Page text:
More students are applying to an increasing number of colleges, while acceptance rates are slightly down, a report released by the National Association for College Admission Counseling today reveals.
The 2010 State of College Admission by the Arlington, Va.-based education association, finds that 73 percent of colleges reported an increase in applications for fall 2010 over the previous year. Even as the number of high school graduates declines, more nontraditional students are seeking higher education, the report found.
After remaining stable for three years, the average acceptance rate at four-year colleges and universities declined by 1 percentage point to 65.5 percent. The yield rate—the percentage of all admitted students that actually enroll—dropped from 43 percent to 41 percent. This is likely linked to the larger volume of applications, according to NACAC officials.
Of the freshman class of 2010, nearly 77 percent applied to three or more colleges; an increase of 16 percentage points over the last 20 years. Twenty-five percent submitted seven or more applications. The ease of applying electronically contributed to this rise, said NACAC’s Melissa Clinedinst, assistant director of research, in a webinar this afternoon. Four-year colleges received an average of 85 percent of their applications online, up from 80 percent in 2009 and 58 percent in 2006.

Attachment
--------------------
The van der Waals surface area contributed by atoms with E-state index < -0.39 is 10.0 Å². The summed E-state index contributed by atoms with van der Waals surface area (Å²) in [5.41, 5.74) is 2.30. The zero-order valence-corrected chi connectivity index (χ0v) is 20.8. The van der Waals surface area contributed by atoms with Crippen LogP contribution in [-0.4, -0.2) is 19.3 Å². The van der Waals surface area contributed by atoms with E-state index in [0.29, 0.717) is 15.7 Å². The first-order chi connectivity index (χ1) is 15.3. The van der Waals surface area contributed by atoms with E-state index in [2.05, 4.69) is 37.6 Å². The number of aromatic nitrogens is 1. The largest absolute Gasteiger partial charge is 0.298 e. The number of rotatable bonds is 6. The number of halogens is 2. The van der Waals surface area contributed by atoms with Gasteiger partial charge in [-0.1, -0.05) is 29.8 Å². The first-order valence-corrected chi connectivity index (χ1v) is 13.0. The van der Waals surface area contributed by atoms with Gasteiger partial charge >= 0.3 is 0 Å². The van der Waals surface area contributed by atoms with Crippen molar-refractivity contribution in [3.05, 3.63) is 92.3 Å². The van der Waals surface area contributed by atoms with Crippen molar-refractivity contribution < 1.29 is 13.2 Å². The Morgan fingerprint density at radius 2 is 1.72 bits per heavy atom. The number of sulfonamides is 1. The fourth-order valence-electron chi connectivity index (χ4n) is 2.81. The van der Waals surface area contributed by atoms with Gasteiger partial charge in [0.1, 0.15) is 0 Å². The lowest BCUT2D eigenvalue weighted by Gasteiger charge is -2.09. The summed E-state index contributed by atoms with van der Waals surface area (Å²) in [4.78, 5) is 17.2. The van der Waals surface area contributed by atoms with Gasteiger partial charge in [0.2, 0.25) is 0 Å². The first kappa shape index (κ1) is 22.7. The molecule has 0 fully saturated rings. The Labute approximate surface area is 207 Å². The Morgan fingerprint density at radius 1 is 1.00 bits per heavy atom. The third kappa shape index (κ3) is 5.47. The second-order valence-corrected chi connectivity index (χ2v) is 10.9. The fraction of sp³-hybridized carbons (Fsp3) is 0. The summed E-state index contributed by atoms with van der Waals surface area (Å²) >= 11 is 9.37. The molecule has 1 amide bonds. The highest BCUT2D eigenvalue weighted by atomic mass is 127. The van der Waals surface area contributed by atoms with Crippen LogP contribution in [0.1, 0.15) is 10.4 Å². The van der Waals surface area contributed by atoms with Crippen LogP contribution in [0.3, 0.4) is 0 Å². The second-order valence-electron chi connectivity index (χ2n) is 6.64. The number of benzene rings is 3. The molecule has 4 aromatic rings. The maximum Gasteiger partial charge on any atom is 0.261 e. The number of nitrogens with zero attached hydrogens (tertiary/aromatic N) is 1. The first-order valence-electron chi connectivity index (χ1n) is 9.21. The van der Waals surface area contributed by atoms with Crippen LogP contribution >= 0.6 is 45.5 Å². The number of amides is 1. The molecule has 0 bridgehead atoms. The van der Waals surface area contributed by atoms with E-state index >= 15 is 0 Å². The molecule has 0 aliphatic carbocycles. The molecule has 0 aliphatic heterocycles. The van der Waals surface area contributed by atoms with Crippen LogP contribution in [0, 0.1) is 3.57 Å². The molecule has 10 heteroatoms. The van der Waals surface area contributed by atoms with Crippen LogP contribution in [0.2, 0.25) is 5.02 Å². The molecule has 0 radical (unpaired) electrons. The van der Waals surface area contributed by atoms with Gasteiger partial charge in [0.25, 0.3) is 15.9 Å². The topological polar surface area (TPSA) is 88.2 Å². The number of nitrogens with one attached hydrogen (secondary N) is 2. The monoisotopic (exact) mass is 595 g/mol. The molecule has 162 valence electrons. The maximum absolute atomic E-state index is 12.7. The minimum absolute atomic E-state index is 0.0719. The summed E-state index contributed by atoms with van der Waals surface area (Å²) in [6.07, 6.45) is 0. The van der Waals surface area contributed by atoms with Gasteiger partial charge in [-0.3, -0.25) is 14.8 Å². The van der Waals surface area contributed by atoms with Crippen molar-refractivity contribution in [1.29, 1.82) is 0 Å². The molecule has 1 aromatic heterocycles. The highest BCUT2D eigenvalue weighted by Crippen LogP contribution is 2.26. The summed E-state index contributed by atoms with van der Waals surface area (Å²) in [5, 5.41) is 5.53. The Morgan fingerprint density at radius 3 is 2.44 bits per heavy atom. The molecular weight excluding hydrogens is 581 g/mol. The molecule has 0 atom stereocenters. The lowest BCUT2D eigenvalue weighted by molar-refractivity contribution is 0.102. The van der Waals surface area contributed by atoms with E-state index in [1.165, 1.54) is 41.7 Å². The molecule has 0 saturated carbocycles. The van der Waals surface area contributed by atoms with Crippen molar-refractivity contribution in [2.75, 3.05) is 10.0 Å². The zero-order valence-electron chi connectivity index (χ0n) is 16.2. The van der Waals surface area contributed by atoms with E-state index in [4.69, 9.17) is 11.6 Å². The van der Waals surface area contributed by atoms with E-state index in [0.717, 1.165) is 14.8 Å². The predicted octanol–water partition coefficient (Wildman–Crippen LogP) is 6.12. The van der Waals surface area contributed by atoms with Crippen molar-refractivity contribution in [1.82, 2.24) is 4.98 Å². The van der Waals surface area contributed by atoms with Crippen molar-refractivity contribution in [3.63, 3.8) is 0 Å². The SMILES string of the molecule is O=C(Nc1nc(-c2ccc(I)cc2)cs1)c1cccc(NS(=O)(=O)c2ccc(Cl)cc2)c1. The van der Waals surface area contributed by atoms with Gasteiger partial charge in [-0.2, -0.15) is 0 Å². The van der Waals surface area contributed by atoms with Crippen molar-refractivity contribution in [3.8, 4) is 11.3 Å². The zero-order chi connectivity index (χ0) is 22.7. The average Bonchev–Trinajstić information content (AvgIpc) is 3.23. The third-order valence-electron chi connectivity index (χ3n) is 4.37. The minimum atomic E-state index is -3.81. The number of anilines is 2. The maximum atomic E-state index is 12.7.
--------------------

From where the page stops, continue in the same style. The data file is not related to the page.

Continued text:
With this influx of applications, colleges are using various strategies to manage enrollment. One of the biggest surprises in this year’s report, said Clinedinst, was the increased use of wait lists—48 percent of NACAC survey respondents indicated using a wait list in 2010, up from 39 percent in 2009. Yet, just 28 percent of students were admitted off the wait lists on average last year while 34 percent were the previous year.
Concerns over wait lists as a strategy to deal with the uncertainty of freshman-class numbers prompted NACAC to appoint a committee earlier this year to study the timing, transparency, and financial considerations of using wait lists. The group is to report back with recommendations to the membership in 2012, said Clinedinst.
The number of students who accepted based on “early decision,” an early binding commitment to attend, was up at only 38 percent of colleges with ED policies, down from the previous three years when about half of colleges reported increases. The gap between ED and regular-decision acceptance narrowed considerably in this year’s survey. For the fall 2010 admission cycle, colleges with early-decision policies reported a 7 percentage-point gap in acceptance rates between ED applicants and the overall applicant pool (57 percent vs. 50 percent). For the fall 2009 admission cycles, the gap was 15 percentage points.
For “early action,” which is nonbinding, 72 percent of schools reported an increase in early-action applications; last year, 68 percent did.
The top factors for admissions remained stable, with grades in college-preparatory courses, strength of curriculum, standardized admission test scores, and overall high school grade point average as the most important. Admissions counselors said they were increasingly looking at students’ demonstrated interest in an institution, which may help them sort through applicants most likely to attend in the ever-growing pool.
By Caralee Adams, Education Week